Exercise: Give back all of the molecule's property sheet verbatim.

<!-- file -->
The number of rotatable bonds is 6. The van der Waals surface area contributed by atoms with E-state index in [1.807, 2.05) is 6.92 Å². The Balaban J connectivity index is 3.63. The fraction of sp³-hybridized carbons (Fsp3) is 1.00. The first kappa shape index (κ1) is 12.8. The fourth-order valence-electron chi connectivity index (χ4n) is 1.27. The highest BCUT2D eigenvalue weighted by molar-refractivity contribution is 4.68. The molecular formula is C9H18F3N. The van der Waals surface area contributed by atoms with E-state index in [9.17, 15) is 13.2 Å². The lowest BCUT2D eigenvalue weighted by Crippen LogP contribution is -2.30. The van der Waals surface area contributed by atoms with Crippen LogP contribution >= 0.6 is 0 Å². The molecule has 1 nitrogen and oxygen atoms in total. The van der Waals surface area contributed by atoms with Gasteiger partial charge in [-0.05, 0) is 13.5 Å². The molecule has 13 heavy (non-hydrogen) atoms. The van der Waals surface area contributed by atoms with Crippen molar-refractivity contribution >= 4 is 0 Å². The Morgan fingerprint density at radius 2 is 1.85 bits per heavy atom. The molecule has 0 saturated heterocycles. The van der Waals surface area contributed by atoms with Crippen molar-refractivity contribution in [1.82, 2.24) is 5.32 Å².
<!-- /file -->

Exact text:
The number of rotatable bonds is 6. The van der Waals surface area contributed by atoms with E-state index in [1.807, 2.05) is 6.92 Å². The Balaban J connectivity index is 3.63. The fraction of sp³-hybridized carbons (Fsp3) is 1.00. The first kappa shape index (κ1) is 12.8. The fourth-order valence-electron chi connectivity index (χ4n) is 1.27. The highest BCUT2D eigenvalue weighted by molar-refractivity contribution is 4.68. The molecular formula is C9H18F3N. The van der Waals surface area contributed by atoms with E-state index in [9.17, 15) is 13.2 Å². The lowest BCUT2D eigenvalue weighted by Crippen LogP contribution is -2.30. The van der Waals surface area contributed by atoms with Crippen LogP contribution >= 0.6 is 0 Å². The molecule has 1 nitrogen and oxygen atoms in total. The van der Waals surface area contributed by atoms with Gasteiger partial charge in [-0.05, 0) is 13.5 Å². The molecule has 13 heavy (non-hydrogen) atoms. The van der Waals surface area contributed by atoms with Crippen molar-refractivity contribution >= 4 is 0 Å². The Morgan fingerprint density at radius 2 is 1.85 bits per heavy atom. The molecule has 0 saturated heterocycles. The van der Waals surface area contributed by atoms with Crippen molar-refractivity contribution in [1.82, 2.24) is 5.32 Å².